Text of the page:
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Joanna G. Harris
Music and Dance Reviews
Performance Reviews
War Memorial Opera House
United States
San Francisco Bay Area
San Francisco, CA

San Francisco Ballet's “Eugene Onegin” is Exquisite Dance

by Joanna G. Harris
May 2, 2016
War Memorial Opera House
301 Van Ness Avenue at Grove Street
San Francisco, CA 94102
(415) 861-5600
Joanna G. Harris Author, Beyond Isadora: Bay Area Dancing, 1916-1965. Regent Press, Berkeley, CA, 2009. Contributor to reviews on culturevulture.net
The San Francisco Ballet has produced choreographer John Cranko’s “Eugene Onegin” three times since 2012 when it was first scene on the War Memorial Opera House stage. Although it premiered in Stuttgart in 1965, this production was revised in 1967 and has become a standard story ballet for SFB. Alexander Pushkin’s poem is not a fairy-tale work. It cannot be compared to “Cinderella” or “The Sleeping Beauty,” and such escape favorites. “Onegin” is a tough tale of a woman’s love that is rejected, a friend is killed, and the lover is subsequently rejected. It's tough stuff for a ballet.

Yet the plot was carried by three “pas de deux,” which as executed by Saturday night, April 30’s cast, Maria Kochetkova as Tatiana, with Vitor Luiz as Onegin, developed and connected their changing relationship to make this the best of drama. Some regard the ballet as melodrama, saying it is overstated and grotesque. But Kochetkova and Luiz have both dance and dramatic abilities that make it work and satisfy Pushkin’s romantic images. Gennadi Nedvigin performed a haunting solo, as Lensky, Onegin’s friend, who, provoked by Onegin’s presumption on his fiancé at a ball, challenged him to a duel. At the start of Act II Scene 2, Lensky dances his dilemma, caught between love and revenge. It was a beautiful gift to all his fans who only recently bid him farewell as a principal artist of the company.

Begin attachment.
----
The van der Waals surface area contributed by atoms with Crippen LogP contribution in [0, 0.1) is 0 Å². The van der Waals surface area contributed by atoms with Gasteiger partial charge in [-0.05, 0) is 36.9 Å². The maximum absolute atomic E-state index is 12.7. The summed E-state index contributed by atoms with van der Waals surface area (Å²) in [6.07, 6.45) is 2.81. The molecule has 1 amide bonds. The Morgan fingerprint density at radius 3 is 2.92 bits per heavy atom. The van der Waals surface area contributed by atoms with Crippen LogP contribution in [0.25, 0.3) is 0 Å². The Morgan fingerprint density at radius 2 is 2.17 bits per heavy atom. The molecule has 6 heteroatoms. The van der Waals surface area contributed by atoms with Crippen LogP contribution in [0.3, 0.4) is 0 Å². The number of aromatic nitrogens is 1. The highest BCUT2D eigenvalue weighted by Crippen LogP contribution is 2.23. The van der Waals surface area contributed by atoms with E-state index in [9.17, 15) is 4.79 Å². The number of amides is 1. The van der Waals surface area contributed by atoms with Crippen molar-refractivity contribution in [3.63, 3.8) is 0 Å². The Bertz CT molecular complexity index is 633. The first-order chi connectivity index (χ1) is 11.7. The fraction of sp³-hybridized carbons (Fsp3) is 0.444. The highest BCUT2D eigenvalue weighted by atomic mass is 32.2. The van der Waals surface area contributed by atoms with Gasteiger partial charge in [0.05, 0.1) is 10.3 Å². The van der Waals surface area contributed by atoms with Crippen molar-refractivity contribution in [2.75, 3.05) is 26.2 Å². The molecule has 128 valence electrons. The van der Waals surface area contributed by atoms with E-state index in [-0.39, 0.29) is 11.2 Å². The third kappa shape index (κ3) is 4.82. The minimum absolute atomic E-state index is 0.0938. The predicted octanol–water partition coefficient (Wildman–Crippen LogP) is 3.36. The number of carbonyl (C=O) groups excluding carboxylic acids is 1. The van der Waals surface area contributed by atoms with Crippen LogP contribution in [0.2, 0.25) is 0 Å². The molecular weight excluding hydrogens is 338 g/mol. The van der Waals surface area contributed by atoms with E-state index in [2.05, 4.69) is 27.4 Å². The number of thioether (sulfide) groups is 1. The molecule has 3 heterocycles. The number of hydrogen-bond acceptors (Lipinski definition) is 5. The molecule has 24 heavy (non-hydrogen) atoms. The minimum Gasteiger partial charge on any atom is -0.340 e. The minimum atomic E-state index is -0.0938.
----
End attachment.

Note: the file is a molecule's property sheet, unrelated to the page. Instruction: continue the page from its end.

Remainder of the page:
Each of the ballet's acts moved the drama along with a ballroom scene depicting the various stages of Tatiana’s advancement through womanhood. All were delightful, from the Act I country and Russian peasant dances with the acrobatic pliés and jumps for the men and the zig-zag footwork for the women. Tatiana’s birthday party was celebrated with a lively mazurka and although she was excluded by Onegin, who chose Lensky’s fiancé Olga, she found a partner in Prince Gremin, admirably danced by Joan Boada.

Boada and Kochetkova are the principals in Act III, wherein Maria, now mature and married to Prince Gremin, danced a powerful duet depicting their intimacy. This inflamed Onegin to finally swear his love for her in Scene 2, whereupon in their third duet, the conflict was resolved and Onegin was rejected. Not many dancers can carry such powerful dramatic communication.

Lauren Strongin was notable in the role of Olga, Tatiana’s sister whose innocent flirtations with the forceful Onegin led to Lensky’s death. Her vitality and dancing pleasure was in exuberant contrast to Tatiana’s early obsession with Onegin. Grace Shibley as Madame Larine and Ellen Rose Hummel as the Nurse are also to be congratulated.

Tchaikovsky’s various piano and orchestral pieces provided excellent accompaniment. Martin West continued his brilliant work as SFB’s orchestra conductor.
SF Ballet's Maris Kochetkova and Vitor Luiz in John Cranko's “Eugene Onegin.”

SF Ballet's Maris Kochetkova and Vitor Luiz in John Cranko's “Eugene Onegin.”

Photo © & courtesy of Erik Tomasson

SF Ballet's Gennadi Nedvifin as Lensky in John Cranko's “Eugene Onegin.”

SF Ballet's Gennadi Nedvifin as Lensky in John Cranko's “Eugene Onegin.”

Photo © & courtesy of Erik Tomasson

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